The last couple of months have been “crazy” for Moe’s Southwestern Grill while many of the pending projects the franchise had in the works were rolled out quickly to meet the demands caused by the pandemic, such as a free delivery campaign at 550 stores, Tad Low, senior director of marketing, field and off-premises, for Moe’s, told the audience for the Franchise Delivery Ops panel on Day 2 of FODC.

The panel, moderated by Franchise Times Editor-in-Chief Laura Michaels, also included Brandy Blackwell, director of delivery and catering for Dunkin’ Brands, and Jennifer Crawford, Fazoli’s director of off-premises and field marketing.

The free delivery was for the first six weeks, and the fast-casual chain also launched a curbside pickup service which sold meal kits and individual meals. “We took what we were doing for larger groups and scaled it down for four to six,” Low said about their catering operation. In just a matter of days, Moe’s rolled out a grocery market feature to supply protein to guests after a franchisee pointed out that traditional grocery stores were running out of meat.
About 90 percent of franchisees in the system are on third-party delivery through Olo Dispatch.

Fazoli’s, a QSR featuring pizza and pasta, “leaned on our drive-thrus, which were already strong,” Crawford said. They already had takeout in place with four third-party delivery providers, so they were able to focus on marketing those two options as a replacement for in-store dining, and getting catering items on the delivery menu. A popular destination for after-church Sunday dinners, Fazoli’s quickly pivoted to offering a family meal deal guests could take home in lieu of dining in.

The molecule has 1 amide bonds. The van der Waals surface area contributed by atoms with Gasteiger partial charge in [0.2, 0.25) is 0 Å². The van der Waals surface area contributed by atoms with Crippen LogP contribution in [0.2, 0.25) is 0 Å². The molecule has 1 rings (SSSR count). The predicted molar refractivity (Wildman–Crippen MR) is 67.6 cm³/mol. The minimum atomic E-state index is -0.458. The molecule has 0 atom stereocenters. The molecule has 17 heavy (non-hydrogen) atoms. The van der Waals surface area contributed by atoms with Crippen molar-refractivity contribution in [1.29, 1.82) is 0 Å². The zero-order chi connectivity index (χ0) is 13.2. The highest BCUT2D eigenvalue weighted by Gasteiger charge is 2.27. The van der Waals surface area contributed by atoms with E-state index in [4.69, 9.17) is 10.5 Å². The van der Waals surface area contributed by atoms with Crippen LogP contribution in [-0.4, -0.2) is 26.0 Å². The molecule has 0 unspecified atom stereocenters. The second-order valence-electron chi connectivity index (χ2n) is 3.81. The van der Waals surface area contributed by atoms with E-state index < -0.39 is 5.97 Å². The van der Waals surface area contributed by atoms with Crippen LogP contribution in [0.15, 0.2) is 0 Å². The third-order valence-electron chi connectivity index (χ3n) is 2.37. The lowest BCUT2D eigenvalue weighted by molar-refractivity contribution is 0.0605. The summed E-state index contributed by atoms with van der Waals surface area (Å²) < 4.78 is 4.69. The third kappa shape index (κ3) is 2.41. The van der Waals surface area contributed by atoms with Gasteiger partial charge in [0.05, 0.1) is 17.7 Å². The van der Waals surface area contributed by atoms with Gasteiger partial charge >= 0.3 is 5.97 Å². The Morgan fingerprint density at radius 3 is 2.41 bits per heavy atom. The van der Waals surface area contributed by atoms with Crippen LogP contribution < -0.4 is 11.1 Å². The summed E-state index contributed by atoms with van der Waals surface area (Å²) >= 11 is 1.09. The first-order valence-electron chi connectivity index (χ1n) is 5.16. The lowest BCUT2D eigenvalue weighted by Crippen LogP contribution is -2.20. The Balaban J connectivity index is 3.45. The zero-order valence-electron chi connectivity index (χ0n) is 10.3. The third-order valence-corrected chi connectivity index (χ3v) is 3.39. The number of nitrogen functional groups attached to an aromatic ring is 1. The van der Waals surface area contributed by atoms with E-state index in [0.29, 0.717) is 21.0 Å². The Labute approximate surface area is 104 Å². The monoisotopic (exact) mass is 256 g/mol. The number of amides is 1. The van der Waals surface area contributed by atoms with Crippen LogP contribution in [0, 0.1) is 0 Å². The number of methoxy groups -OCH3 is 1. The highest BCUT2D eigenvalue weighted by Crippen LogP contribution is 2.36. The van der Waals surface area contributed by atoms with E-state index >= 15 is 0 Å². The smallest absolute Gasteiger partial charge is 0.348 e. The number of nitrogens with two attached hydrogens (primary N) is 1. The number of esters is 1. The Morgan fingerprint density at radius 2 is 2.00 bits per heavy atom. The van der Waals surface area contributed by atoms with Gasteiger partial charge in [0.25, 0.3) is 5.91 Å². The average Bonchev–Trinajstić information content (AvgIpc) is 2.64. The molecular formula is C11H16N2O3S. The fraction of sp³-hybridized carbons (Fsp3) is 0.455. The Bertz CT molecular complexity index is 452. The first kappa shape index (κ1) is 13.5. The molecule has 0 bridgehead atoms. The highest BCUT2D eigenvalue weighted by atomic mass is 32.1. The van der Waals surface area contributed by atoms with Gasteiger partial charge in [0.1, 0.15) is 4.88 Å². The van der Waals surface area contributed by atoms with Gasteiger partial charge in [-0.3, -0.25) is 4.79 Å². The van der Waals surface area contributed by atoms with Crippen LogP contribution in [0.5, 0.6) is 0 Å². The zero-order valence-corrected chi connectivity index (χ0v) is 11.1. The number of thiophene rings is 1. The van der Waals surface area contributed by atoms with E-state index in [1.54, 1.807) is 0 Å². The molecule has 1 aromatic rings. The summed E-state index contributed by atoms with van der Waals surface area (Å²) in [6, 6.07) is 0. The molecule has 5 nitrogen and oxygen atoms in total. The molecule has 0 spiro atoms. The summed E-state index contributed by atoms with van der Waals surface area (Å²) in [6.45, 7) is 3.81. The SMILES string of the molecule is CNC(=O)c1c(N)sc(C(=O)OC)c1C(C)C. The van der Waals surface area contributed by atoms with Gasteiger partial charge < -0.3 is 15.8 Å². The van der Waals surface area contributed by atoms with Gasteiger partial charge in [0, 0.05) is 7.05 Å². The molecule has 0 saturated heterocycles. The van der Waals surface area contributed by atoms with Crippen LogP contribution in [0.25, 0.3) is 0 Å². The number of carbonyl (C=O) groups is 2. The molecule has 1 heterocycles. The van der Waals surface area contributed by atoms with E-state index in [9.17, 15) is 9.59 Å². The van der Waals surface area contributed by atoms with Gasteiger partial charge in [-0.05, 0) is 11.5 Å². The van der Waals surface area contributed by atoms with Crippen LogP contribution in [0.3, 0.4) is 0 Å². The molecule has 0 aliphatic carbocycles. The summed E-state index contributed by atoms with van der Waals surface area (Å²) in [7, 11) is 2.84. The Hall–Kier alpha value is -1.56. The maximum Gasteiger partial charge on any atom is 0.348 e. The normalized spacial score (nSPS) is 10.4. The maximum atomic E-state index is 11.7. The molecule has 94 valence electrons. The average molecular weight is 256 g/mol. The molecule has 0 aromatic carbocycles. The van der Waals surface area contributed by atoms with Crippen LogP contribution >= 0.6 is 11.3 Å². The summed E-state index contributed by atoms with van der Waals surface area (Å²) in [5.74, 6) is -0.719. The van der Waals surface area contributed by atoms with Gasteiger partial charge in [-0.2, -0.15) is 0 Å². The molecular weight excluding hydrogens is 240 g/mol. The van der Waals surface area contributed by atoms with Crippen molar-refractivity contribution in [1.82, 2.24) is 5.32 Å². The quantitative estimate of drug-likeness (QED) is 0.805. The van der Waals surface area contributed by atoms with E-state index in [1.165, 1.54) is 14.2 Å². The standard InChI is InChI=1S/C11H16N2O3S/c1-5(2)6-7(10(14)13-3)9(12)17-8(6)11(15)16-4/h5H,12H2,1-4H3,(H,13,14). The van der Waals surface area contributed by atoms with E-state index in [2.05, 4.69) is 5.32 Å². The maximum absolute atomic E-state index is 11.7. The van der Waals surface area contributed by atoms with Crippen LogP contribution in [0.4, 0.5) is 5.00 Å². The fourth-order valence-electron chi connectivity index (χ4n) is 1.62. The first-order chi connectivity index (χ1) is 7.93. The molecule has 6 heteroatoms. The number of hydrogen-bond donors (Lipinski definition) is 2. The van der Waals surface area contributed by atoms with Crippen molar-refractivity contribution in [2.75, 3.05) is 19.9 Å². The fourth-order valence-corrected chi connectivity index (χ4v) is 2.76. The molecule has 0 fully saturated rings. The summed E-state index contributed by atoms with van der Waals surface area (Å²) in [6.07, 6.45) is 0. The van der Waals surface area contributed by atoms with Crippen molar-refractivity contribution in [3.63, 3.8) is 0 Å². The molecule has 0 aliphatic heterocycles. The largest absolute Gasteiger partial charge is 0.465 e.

And since one of the popular features of a meal at Fazoli’s is the warm breadsticks employees walk through the dining from and hand out, employees went outside to pass out breadsticks to drivers stuck in long lines in the drive-thru.

Sales started to rebound in May, she said, and franchisees are now up more than 5 percent.
To date about 95 percent of the system is on third-party delivery platforms, and 75 percent on ezCater. The average check for delivery is $22 versus $14 for dine-in, Crawford said. Delivery accounted for 10 to 12 percent of sales pre-COVID, she said, but they’re seeing double that with dining rooms closed.

Delivery sales also doubled at Dunkin’ during the pandemic, Blackwell said, and the average check total is 2.5 percent higher than in-store sales. “One thing with Dunkin’, we go up and beyond with rollouts,” she said. “There’s a lot of handholding—in a good way.” When they sign up with a third-party delivery provider, she explained, the franchisor enrolls franchisees in a data pool so they can monitor it. They also train franchisees on the third-party’s system, creating their own readiness guide on best practices.

Dunkin’ is taking a look at packaging choices and how packaging can be one tool in keeping refunds down for incorrect orders or improperly delivered food.

Moe’s Low pointed out that the delivery customer is different from the in-store dining customer. Stores that turned on delivery in their trial period found it was creating another sales avenue, not taking away from existing sales. They are also testing their own delivery service “and that’s been promising,” he added.

The addition of high-volume delivery, Low said, makes the host’s job a lot more complicated—not to mention the kitchen. “We’re looking at a second make line,” he said.

In closing Michaels asked the $64,000 questions: Are franchisees happy with third-party delivery?

“We have a mix of happy and unhappy franchisee with it,” Crawford admitted. “Some don’t like the fact that they’re not in control of the guest experience.” And while conventional wisdom is that early adopters are usually happier with change than late adopters: “Some of your late adopters can be your brand champions because they’ve watched the process and how it’s working.”

Low said third-party sales are still a concern for profitability since royalties are paid on those higher prices.

But right now no one’s going to argue that delivery isn’t a viable revenue stream.